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An investigation onto the economic feasibility of using micro algae cultures for CO2 biofixation and biomass production

Grant number: 15/07315-2
Support Opportunities:Research Grants - Visiting Researcher Grant - International
Duration: August 13, 2015 - September 12, 2015
Field of knowledge:Biological Sciences - Botany - Applied Botany
Principal Investigator:Ana Teresa Lombardi
Grantee:Ana Teresa Lombardi
Visiting researcher: Pedro Antonio Rodrigues Ramos
Visiting researcher institution: Instituto Superior Politécnico José Antonio Echeverría (CUJAE), Cuba
Host Institution: Centro de Ciências Biológicas e da Saúde (CCBS). Universidade Federal de São Carlos (UFSCAR). São Carlos , SP, Brazil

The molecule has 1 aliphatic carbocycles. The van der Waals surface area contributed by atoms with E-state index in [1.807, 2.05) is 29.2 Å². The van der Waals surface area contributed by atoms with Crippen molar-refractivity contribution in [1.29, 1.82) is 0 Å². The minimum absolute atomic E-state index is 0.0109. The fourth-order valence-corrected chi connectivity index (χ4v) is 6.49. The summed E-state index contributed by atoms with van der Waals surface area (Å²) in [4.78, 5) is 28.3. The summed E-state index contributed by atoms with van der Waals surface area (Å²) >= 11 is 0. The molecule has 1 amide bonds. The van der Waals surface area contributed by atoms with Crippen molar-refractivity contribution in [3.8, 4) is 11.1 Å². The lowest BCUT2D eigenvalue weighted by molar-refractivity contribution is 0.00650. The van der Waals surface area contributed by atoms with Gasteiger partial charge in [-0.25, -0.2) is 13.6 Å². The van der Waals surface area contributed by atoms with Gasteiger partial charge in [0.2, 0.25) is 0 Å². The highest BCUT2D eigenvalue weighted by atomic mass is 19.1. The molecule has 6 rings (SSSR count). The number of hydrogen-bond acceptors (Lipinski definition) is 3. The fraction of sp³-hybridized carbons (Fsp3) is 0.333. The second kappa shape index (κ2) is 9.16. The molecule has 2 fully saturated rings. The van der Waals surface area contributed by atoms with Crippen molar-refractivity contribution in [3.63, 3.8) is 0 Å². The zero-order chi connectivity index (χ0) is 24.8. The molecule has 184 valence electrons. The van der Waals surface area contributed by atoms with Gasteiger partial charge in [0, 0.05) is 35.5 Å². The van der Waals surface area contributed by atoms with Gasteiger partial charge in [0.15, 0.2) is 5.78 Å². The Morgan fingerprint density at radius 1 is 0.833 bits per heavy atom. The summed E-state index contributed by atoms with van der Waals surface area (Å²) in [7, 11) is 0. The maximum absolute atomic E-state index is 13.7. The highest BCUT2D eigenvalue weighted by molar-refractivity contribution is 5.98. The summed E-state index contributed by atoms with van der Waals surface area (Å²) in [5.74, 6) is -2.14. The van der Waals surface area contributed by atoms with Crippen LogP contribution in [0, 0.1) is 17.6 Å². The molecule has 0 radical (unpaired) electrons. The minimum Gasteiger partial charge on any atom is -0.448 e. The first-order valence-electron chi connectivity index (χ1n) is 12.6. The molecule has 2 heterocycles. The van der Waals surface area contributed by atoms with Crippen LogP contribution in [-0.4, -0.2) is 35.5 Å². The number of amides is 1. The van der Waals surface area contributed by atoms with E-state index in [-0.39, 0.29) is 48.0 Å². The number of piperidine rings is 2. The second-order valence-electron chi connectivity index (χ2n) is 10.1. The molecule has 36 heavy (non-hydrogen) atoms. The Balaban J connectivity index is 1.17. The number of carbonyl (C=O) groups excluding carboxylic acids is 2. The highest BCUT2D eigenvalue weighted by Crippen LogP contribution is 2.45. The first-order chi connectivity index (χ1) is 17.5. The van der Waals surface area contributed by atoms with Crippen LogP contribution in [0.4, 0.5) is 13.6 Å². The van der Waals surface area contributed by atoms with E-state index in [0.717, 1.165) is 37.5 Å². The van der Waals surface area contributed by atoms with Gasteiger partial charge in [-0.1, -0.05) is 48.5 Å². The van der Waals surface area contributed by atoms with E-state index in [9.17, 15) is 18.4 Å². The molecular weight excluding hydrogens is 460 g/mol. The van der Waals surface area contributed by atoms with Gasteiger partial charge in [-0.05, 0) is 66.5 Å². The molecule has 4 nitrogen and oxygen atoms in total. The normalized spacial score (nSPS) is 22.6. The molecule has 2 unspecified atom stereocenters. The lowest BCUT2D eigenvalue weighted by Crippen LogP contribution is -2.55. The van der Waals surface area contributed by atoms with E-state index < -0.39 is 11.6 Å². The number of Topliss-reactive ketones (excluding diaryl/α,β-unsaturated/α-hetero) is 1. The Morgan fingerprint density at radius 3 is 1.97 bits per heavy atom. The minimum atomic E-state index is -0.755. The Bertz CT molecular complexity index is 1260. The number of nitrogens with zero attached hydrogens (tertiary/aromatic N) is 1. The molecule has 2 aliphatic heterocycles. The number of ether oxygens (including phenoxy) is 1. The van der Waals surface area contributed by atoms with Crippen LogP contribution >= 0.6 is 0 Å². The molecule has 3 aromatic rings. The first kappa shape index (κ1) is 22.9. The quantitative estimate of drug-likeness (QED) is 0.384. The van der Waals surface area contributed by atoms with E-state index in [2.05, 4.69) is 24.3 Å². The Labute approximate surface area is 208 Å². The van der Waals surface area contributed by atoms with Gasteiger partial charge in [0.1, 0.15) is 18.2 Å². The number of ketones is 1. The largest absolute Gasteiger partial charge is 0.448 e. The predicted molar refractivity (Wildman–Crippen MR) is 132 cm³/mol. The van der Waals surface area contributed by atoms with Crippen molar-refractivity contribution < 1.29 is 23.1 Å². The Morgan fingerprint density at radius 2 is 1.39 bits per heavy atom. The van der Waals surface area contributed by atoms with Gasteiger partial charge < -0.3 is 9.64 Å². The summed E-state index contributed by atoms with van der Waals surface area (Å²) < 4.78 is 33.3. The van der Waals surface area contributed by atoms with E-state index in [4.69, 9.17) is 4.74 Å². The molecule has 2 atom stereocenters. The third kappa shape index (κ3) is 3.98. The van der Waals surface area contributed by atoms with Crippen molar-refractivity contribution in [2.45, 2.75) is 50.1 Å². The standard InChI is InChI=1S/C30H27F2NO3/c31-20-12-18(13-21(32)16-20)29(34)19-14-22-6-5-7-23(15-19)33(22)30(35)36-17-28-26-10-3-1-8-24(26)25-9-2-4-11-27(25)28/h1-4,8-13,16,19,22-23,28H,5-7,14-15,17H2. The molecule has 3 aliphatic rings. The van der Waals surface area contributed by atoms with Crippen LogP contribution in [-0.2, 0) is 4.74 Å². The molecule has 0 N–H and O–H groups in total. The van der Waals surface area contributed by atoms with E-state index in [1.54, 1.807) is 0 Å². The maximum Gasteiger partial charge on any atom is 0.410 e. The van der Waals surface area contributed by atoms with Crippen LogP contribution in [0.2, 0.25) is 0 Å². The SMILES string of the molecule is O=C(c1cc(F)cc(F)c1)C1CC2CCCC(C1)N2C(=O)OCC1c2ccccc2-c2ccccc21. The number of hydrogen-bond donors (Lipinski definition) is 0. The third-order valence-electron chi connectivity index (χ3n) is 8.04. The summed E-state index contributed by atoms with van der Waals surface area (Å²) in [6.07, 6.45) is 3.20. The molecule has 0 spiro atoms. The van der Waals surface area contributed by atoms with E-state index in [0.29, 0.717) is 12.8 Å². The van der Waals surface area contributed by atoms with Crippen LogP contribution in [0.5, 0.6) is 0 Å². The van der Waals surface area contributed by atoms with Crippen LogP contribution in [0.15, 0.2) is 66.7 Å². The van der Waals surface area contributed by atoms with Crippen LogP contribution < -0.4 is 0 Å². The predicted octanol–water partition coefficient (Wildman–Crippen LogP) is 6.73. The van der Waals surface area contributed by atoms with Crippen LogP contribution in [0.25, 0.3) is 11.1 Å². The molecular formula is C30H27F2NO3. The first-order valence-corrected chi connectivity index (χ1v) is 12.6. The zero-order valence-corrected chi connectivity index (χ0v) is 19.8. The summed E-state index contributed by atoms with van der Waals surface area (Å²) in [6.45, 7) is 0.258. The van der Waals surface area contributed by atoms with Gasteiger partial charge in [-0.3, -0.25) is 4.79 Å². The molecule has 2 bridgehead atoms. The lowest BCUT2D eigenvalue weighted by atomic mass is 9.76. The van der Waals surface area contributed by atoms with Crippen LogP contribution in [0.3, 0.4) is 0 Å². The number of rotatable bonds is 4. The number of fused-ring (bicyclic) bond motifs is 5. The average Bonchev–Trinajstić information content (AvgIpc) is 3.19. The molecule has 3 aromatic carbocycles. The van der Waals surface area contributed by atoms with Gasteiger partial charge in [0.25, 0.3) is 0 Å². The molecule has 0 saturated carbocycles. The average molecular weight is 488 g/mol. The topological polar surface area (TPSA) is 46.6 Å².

Climate change and increased levels of CO2 and other greenhouse gases in the atmosphere became important environmental issues in recent years. Specific CO2 emissions as processes of energy generation and cement production are contributors of this increase. Biological CO2 mitigation by microalgae is a potentially viable option to reduce atmospheric levels of this gas, since these microorganisms present high growth rates, exhibit high rates of carbon fixation, and in many cases, are able to withstand severe conditions imposed by industrial wastes. Microalgae have biotechnological attributes such as physiological plasticity, which result in ability to adjust their metabolism to increased concentration of CO2. The survival of microalgae for increasing CO2 concentrations can be stimulated by induction using a metabolic acclimation process. This investigation is a contribution to the study of photosynthesis in conditions of altered CO2 and its importance is related to the increased levels of atmospheric CO2 that are predicted for a short future. We expect to obtain results that will help clarify the potentials and limitations of microalgae in the process of CO2 remediation, as well as what effects this may cause in the biomass both in qualitative and quantitative terms. We complement that microalgae are organisms base of food chains in aquatic environments and any factor that affects its dynamics can unbalance these ecosystems. This project aims to quantify the CO2 fixation by two microalgae Chlorophyceae (Chlorella sp and Ankistrodemsus densus) using the techniques of photosynthetic efficiency through modulated fluorescence ( PhytoPAM ) and the 14C method, well known for its application in the determination of primary production. Through modulated fluorescence we will quantify the quantum yield of photosystem II, the rate of electron transport, and based on this information, the carbon fixation. The cultures will be monitored for chlorophyll a concentration, elemental composition (CHNS), growth rate and biochemical composition of the biomass. The study will focus on laboratory scale experiments (up to 1000 mL) with both species, and 200 L cultures with one Chlorophyceae that will be defined based on the results obtained in laboratory. We expect that the results contribute significantly to applications of microalgae in the remediation of CO2. Moreover, it is expected to provide support for the chlorophyll fluorescence base methodology (simple and noninvasive) for the quantitation of carbon fixation by microalgae. A detailed study about the economic viability of the biofixation of CO2 by microalgal biomass will also be performed. (AU)

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